I can distinctly recall when I first saw the 1979 version of Dracula starring Frank Langella as the titular count. It was about 9 a.m. on a Thursday and I had to get to class soon, but I was hooked. I’d seen the 1930s film before and never found Béla Lugosi particularly charming. I’d even seen the Francis Ford Coppola version with Gary Oldman, which is probably the most explicit version of the infamous story.
However, despite it being less explicit, there was something about the Langella-led film that was just so erotic. Way more erotic than what I’d watch that early in the morning. I had to leave, so I recorded the rest of the film on a VHS tape (I’m old) and I’m so glad I did.
While Coppola’s adaptation leaves little to the imagination when it comes to sexual content, John Badham’s Dracula is horny through its restraint. Much like the films made during the Motion Pictures Production Code era, Dracula conveys horniness through the lust of caresses, the heat of glances, and eventually Dracula and Lucy’s passionate consummation.
A Sensual Introduction
This adaptation veers a bit from Bram Stoker’s 1897 original novel; it moves the action to 1913 and emphasizes romance over the horror elements. However, basic plot points remain. The film begins on a dark and stormy night as Dracula’s coffin arrives by boat to his dilapidated and gothic AF seaside estate. We see that everyone on the boat has been gruesomely murdered.
As this occurs, we meet Mina Van Helsing (Jan Francis), who is visiting her friend Lucy Seward (Kate Nelligan). Mina is drawn to the shipwreck where she finds Dracula. His introduction is simply his hand as it embraces Mina’s hand. Few things are as erotic in cinema as entwined hands, which we see more of as the film progresses.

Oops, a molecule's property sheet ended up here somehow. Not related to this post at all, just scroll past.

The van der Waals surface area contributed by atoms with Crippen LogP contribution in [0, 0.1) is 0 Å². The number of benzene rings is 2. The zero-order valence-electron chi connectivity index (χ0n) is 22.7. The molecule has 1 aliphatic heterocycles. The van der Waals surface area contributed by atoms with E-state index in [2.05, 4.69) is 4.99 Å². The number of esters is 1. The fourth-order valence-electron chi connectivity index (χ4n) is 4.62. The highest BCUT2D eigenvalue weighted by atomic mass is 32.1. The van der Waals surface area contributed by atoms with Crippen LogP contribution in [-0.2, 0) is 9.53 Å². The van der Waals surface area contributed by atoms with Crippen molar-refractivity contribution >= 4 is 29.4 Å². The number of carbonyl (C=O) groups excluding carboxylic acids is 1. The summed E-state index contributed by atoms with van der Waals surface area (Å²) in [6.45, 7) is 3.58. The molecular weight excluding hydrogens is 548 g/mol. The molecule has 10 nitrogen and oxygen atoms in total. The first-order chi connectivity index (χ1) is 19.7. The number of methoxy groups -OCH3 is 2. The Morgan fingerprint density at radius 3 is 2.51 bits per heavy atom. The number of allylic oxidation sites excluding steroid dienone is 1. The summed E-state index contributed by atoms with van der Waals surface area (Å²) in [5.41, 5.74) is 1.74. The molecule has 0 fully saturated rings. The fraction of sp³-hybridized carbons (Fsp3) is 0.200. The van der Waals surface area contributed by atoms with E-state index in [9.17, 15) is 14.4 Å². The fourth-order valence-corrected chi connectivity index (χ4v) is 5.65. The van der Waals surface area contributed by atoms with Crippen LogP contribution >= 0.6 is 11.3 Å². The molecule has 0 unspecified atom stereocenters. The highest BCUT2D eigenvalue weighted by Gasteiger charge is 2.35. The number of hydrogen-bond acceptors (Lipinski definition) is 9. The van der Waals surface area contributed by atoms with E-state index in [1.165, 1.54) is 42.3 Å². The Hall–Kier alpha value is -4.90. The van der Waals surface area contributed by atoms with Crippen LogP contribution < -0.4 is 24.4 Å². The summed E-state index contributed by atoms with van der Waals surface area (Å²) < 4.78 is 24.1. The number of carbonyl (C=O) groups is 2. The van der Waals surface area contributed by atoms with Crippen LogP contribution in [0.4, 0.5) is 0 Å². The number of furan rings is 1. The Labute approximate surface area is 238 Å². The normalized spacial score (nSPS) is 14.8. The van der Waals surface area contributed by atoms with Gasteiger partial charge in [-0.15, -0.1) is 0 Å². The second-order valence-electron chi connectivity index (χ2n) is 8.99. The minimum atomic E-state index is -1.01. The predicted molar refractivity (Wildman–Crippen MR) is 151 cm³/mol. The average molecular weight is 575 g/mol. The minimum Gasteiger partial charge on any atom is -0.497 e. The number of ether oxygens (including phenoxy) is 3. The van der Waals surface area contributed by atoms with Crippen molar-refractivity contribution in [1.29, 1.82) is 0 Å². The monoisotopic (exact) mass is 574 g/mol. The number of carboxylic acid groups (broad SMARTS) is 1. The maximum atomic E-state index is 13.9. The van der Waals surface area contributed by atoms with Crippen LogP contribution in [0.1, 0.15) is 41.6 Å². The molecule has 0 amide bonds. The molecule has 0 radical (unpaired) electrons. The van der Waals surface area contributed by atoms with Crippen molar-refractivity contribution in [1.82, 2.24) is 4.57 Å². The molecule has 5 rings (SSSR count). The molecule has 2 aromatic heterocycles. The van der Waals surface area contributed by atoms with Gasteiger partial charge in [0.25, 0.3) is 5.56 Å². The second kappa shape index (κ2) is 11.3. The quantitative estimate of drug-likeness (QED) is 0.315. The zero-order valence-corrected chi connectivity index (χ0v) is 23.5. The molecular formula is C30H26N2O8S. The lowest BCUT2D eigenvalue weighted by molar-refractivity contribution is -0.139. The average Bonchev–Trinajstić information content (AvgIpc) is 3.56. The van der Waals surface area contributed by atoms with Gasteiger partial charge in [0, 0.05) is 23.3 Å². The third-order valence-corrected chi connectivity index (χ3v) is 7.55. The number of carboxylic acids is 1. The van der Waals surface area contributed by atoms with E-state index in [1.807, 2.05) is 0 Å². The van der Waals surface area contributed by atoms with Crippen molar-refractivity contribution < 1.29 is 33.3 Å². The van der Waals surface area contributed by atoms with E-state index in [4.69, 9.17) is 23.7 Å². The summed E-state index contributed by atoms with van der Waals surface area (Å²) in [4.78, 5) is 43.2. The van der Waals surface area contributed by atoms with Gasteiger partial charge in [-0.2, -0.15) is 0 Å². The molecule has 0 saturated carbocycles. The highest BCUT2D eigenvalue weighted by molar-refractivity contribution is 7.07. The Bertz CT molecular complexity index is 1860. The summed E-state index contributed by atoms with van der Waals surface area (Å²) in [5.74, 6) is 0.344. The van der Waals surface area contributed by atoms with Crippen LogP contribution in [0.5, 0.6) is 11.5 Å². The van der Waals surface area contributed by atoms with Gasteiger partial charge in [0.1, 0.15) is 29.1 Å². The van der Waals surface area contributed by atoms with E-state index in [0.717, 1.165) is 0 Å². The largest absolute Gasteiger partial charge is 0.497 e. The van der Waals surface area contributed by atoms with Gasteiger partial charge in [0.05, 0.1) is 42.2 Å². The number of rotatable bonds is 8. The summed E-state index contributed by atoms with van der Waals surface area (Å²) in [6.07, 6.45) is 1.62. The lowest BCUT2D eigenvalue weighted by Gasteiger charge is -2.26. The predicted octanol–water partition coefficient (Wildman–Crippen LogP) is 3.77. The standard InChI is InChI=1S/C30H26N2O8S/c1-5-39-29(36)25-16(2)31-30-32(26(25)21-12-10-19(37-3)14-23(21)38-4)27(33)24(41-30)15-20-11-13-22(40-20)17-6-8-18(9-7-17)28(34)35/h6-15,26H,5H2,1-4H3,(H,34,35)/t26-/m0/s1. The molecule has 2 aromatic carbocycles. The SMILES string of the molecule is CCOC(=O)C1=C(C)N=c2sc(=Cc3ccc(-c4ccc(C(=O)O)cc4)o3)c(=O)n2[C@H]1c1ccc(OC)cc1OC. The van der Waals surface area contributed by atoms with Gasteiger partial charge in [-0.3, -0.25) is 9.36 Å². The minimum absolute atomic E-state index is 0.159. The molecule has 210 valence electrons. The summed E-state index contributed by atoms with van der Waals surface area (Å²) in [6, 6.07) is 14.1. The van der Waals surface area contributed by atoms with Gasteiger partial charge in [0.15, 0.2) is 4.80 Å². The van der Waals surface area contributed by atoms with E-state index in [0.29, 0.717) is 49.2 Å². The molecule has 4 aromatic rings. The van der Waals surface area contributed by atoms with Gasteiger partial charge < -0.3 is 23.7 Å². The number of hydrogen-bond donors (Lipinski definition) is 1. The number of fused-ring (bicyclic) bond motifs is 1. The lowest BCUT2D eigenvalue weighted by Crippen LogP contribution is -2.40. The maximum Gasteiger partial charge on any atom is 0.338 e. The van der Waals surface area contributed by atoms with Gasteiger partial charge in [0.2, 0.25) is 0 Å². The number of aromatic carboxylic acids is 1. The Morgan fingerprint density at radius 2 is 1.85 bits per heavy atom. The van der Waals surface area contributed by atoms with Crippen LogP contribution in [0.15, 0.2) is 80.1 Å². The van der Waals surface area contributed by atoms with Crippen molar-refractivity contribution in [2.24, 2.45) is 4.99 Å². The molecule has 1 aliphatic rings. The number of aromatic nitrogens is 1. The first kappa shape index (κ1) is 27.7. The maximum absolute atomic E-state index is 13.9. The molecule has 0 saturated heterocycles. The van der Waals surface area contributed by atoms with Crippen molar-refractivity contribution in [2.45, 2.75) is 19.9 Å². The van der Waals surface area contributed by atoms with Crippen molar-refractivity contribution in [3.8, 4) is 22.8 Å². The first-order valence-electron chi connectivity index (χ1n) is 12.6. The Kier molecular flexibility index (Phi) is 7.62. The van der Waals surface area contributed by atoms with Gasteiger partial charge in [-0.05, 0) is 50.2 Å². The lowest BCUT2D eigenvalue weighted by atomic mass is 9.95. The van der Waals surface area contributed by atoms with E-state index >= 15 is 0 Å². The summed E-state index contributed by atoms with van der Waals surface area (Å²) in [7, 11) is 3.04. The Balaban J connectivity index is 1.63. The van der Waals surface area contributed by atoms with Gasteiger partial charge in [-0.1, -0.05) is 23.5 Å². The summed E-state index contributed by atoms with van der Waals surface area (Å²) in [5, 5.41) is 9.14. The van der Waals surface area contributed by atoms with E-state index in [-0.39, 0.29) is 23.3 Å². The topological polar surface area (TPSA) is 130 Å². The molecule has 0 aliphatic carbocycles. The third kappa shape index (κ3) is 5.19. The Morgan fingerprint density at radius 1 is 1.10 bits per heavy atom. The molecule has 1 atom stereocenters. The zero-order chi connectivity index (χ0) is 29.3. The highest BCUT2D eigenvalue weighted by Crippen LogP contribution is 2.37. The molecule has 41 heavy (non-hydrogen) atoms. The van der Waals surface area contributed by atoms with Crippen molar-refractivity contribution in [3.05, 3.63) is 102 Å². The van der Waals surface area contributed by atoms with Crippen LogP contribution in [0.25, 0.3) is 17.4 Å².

Dracula makes a full appearance onscreen at a party that night. As he enters through a pair of French doors, he is all confidence and grace. Like everyone else, he is wearing a tuxedo, but unlike the rest of the party, his outfit is all velvet. Even the vest is velvet, with a lapel made of satin. His jacket features exquisite long sleeves and peaked shoulders. Balmain, eat your heart out. As he enters the room, he whips his velvet coat off in one fluid movement while heading directly towards Lucy.
Langella has incredibly piercing eyes, so bright and soulful. When he speaks to those around him, his focus is solely on each person at a time, giving them a penetrating gaze. Langella also speaks with a deep, velvety smooth voice. This man is dapper as all hell.
His chemistry with Nelligan’s Lucy is fiery from their first scene together, though everyone at the party appears hypnotized by his charm. Mina, of course, is literally under a spell with Dracula claiming he can hypnotize her fainting spells away. Later that evening Lucy claims she likes to be frightened, while she and Dracula share sly smiles.
For those not familiar with this story, Lucy’s fiancé Jonathan (Trevor Eve) is a wet mop who is always a bit clingy. Lucy does her best to put up with him. Meanwhile, Dracula, the voyeur, is always watching their intimate interactions to respond accordingly.
Love, Blood, and Seduction